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Top 10 tips for pitching your startup online

Whether you love it or hate it, pitching your startup is a big deal. Like most events nowadays, the majority of pitches are being hosted digitally. Here are our top ten tips for pitching your startup online.

Today (Friday 15 January) the startups in our current cohort will be pitching for investment at our Startup Demo Day. The event is the culmination of the latest round of our accelerator programme.

For the last three months, we have been working with these six exciting food startups to help them build, grow, and launch in the food industry. This afternoon, the founders will each have six minutes to pitch to a panel of investors, in front of a live audience, in the hopes of securing investment.

Due to the ongoing pandemic, we are hosting the event online. Pitching is often nerve-wracking and doing it remotely can add an extra layer of complexity. If done right, however, it can be very impactful.

If you nail your pitch, it could be just the catalyst to propel your startup to the next level. With that in mind, here are our top ten tips for pitching online.

Practice, practice, practice

Let’s start with an obvious but important one. You must practice your pitch – relentlessly. Practice in front of a mirror, practice online, practice in front of real people. The founders who are the best at pitching are the ones that have put in the time behind the scenes. The result is a pitch that’s as smooth as (plant-based) butter.

Alumni startup Greenwise pitching at a previous ProVeg Incubator Demo Day

Embrace the awkward pause

How you deliver your pitch is almost as crucial as what you say. Have the confidence to take your time. Speak slowly and clearly, be precise, and take a pause after key details. It might feel awkward to you, but it is effective. Pausing is the spoken word equivalent of an exclamation point – it emphasises that what you just said is important. 

Remember body language

Even though you will (likely) be sitting at a computer, body language is still important. Look into your webcam when you speak so that the audience can connect with your eyes, just as they would in real life. Think about your facial expressions and gestures too. You can use these to reinforce your points and bring your speech to life.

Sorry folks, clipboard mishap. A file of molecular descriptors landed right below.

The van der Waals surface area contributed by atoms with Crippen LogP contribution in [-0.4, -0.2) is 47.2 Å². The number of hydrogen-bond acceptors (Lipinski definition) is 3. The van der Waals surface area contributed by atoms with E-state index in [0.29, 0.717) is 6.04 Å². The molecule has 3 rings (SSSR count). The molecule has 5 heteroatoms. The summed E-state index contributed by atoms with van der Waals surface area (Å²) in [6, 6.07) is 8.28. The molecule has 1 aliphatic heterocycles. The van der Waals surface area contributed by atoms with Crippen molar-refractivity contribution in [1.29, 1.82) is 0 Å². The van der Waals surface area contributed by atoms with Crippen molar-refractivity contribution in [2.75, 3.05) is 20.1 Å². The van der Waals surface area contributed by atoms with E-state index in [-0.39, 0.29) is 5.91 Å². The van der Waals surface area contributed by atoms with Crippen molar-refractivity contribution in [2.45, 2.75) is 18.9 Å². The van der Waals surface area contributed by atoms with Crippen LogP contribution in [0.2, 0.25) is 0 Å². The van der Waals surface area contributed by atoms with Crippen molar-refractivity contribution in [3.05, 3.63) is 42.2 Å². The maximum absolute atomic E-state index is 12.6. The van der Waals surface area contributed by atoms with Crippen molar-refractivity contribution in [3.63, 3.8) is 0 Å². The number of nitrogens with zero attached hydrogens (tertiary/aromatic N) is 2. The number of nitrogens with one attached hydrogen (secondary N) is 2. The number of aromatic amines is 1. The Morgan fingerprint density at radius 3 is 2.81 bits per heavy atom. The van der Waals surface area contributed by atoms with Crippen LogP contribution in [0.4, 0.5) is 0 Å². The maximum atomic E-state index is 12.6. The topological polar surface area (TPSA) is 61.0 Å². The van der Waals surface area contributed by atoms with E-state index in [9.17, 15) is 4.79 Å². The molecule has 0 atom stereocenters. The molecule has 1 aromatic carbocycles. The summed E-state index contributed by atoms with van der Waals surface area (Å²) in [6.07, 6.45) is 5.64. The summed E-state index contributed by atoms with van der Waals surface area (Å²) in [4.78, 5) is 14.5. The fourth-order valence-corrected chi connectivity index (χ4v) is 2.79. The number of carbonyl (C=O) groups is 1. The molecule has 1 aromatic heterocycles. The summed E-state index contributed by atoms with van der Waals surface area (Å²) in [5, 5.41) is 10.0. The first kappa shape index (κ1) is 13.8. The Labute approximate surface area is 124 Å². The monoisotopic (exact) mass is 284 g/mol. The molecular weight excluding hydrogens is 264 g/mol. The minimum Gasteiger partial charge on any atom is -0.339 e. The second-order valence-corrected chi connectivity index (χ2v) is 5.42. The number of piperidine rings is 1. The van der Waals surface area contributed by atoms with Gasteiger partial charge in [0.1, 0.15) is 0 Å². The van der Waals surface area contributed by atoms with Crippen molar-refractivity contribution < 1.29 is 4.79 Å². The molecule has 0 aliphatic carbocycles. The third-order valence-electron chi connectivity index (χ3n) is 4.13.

Put your best foot forward

Does your team have 50+ years of experience? Have you developed a patented technology? If your startup has a unique strength then put it at the beginning of your pitch. This will engage your audience from the start and demonstrate the capability of your company.

Write a script

Pitching is an unnatural situation, so you might as well be prepared for it. By scripting your pitch, you can ensure that you cover all the points you want to make. You can also cut down on filler and time your speech more accurately. Knowing what you’re going to say will give you confidence and the more you practice, the more natural your pitch will become.

Alumni startup Plantcraft pitching at a previous ProVeg Incubator Demo Day

Wifi is Queen

Technical hitches can mess up a pitch. This is particularly true of an online presentation. Make sure you have a stable internet connection and use a LAN cable if possible. You could have the best pitch in the world, but it won’t matter if your screen freezes and no-one can hear it.

Think of your setup

You also need to think about where you will be delivering the pitch since the stage won’t be set for you. Pick a well-lit room with no distractions or background noise. Sit in front of a neutral background and get yourself a headset so that your audience can hear you loud and clear.

Avoid buzzwords

Investors will likely have heard the buzzwords from your sector countless times before and they won’t land like you want them to. Holding someone’s attention can be tricky online, so don’t turn them off with overused language. If you do use a buzzword, use it sparingly and back up what you are saying.

Three products our startups will pitch today. Plant-based chorizo from Pow Foods, chocolate from Fellow Creatures, and chicken from Naka Foods.

What about samples?

An important part of a pitch is being able to handle, smell, and taste a startup’s product. When you are pitching online, that experience will be missing so think about how you can replicate it. Can you send samples to the investor in advance? If not, you could consider making a demo video of your product or product tastings to play during the pitch.

Have fun

Finally, let your positive energy shine through. This is your company and if you are passionate about it, then show it. At the end of the day, people connect with and invest in people. If you are enthusiastic about your company, others will be too. Who knows? Maybe they’ll even be interested enough to support or invest in you.